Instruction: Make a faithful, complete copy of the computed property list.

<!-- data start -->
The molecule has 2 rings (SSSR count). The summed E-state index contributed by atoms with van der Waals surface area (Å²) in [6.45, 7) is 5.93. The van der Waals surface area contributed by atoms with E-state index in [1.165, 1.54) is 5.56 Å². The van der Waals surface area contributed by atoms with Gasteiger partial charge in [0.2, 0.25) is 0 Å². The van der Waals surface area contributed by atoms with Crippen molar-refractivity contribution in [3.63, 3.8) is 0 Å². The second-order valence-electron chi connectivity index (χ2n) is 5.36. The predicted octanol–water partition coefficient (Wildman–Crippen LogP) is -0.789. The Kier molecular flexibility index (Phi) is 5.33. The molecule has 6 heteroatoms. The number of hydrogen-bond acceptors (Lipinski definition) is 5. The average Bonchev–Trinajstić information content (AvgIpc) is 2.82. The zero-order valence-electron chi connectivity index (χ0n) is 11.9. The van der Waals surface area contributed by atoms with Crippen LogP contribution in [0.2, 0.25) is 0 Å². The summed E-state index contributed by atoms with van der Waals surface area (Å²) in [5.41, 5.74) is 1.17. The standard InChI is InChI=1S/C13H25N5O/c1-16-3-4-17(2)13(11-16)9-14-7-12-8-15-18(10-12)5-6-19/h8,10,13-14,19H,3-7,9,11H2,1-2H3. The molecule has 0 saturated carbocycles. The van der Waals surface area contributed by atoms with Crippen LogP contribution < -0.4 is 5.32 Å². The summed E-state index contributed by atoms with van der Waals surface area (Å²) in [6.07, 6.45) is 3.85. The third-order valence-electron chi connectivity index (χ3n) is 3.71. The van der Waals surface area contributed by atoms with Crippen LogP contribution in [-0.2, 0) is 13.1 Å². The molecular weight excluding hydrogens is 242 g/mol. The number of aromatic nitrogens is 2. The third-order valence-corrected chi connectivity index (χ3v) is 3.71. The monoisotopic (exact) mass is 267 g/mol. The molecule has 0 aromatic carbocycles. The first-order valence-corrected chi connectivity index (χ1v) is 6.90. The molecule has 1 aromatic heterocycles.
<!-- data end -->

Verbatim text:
The molecule has 2 rings (SSSR count). The summed E-state index contributed by atoms with van der Waals surface area (Å²) in [6.45, 7) is 5.93. The van der Waals surface area contributed by atoms with E-state index in [1.165, 1.54) is 5.56 Å². The van der Waals surface area contributed by atoms with Gasteiger partial charge in [0.2, 0.25) is 0 Å². The van der Waals surface area contributed by atoms with Crippen molar-refractivity contribution in [3.63, 3.8) is 0 Å². The second-order valence-electron chi connectivity index (χ2n) is 5.36. The predicted octanol–water partition coefficient (Wildman–Crippen LogP) is -0.789. The Kier molecular flexibility index (Phi) is 5.33. The molecule has 6 heteroatoms. The number of hydrogen-bond acceptors (Lipinski definition) is 5. The average Bonchev–Trinajstić information content (AvgIpc) is 2.82. The zero-order valence-electron chi connectivity index (χ0n) is 11.9. The van der Waals surface area contributed by atoms with Crippen LogP contribution in [0.2, 0.25) is 0 Å². The summed E-state index contributed by atoms with van der Waals surface area (Å²) in [5.41, 5.74) is 1.17. The standard InChI is InChI=1S/C13H25N5O/c1-16-3-4-17(2)13(11-16)9-14-7-12-8-15-18(10-12)5-6-19/h8,10,13-14,19H,3-7,9,11H2,1-2H3. The molecule has 0 saturated carbocycles. The van der Waals surface area contributed by atoms with Crippen LogP contribution < -0.4 is 5.32 Å². The summed E-state index contributed by atoms with van der Waals surface area (Å²) in [6.07, 6.45) is 3.85. The third-order valence-electron chi connectivity index (χ3n) is 3.71. The van der Waals surface area contributed by atoms with Crippen LogP contribution in [-0.2, 0) is 13.1 Å². The molecular weight excluding hydrogens is 242 g/mol. The number of aromatic nitrogens is 2. The third-order valence-corrected chi connectivity index (χ3v) is 3.71. The monoisotopic (exact) mass is 267 g/mol. The molecule has 0 aromatic carbocycles. The first-order valence-corrected chi connectivity index (χ1v) is 6.90. The molecule has 1 aromatic heterocycles.